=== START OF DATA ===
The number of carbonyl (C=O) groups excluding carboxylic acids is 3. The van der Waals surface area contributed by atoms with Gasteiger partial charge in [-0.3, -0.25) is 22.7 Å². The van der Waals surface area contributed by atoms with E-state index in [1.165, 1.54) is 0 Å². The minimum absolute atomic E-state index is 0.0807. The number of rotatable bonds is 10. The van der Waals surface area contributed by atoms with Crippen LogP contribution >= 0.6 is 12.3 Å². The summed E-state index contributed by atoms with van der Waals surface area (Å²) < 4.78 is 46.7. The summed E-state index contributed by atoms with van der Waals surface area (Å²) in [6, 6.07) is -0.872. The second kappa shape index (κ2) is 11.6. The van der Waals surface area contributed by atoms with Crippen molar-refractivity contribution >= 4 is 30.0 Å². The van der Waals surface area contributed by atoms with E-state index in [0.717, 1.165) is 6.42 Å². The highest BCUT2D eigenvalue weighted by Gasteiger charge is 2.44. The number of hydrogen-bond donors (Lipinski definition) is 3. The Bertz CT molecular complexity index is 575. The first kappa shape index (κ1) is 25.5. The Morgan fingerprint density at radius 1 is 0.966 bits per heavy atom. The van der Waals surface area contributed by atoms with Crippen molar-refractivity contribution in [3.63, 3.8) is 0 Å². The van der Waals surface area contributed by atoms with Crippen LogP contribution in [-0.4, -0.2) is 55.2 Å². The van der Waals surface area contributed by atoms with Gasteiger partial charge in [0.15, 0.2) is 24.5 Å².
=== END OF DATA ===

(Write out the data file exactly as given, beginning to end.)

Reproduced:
The number of carbonyl (C=O) groups excluding carboxylic acids is 3. The van der Waals surface area contributed by atoms with Gasteiger partial charge in [-0.3, -0.25) is 22.7 Å². The van der Waals surface area contributed by atoms with E-state index in [1.165, 1.54) is 0 Å². The minimum absolute atomic E-state index is 0.0807. The number of rotatable bonds is 10. The van der Waals surface area contributed by atoms with Crippen LogP contribution >= 0.6 is 12.3 Å². The summed E-state index contributed by atoms with van der Waals surface area (Å²) < 4.78 is 46.7. The summed E-state index contributed by atoms with van der Waals surface area (Å²) in [6, 6.07) is -0.872. The second kappa shape index (κ2) is 11.6. The van der Waals surface area contributed by atoms with Crippen molar-refractivity contribution >= 4 is 30.0 Å². The van der Waals surface area contributed by atoms with E-state index in [0.717, 1.165) is 6.42 Å². The highest BCUT2D eigenvalue weighted by Gasteiger charge is 2.44. The number of hydrogen-bond donors (Lipinski definition) is 3. The Bertz CT molecular complexity index is 575. The first kappa shape index (κ1) is 25.5. The Morgan fingerprint density at radius 1 is 0.966 bits per heavy atom. The van der Waals surface area contributed by atoms with Crippen molar-refractivity contribution in [3.63, 3.8) is 0 Å². The van der Waals surface area contributed by atoms with Crippen LogP contribution in [-0.4, -0.2) is 55.2 Å². The van der Waals surface area contributed by atoms with Gasteiger partial charge in [0.15, 0.2) is 24.5 Å².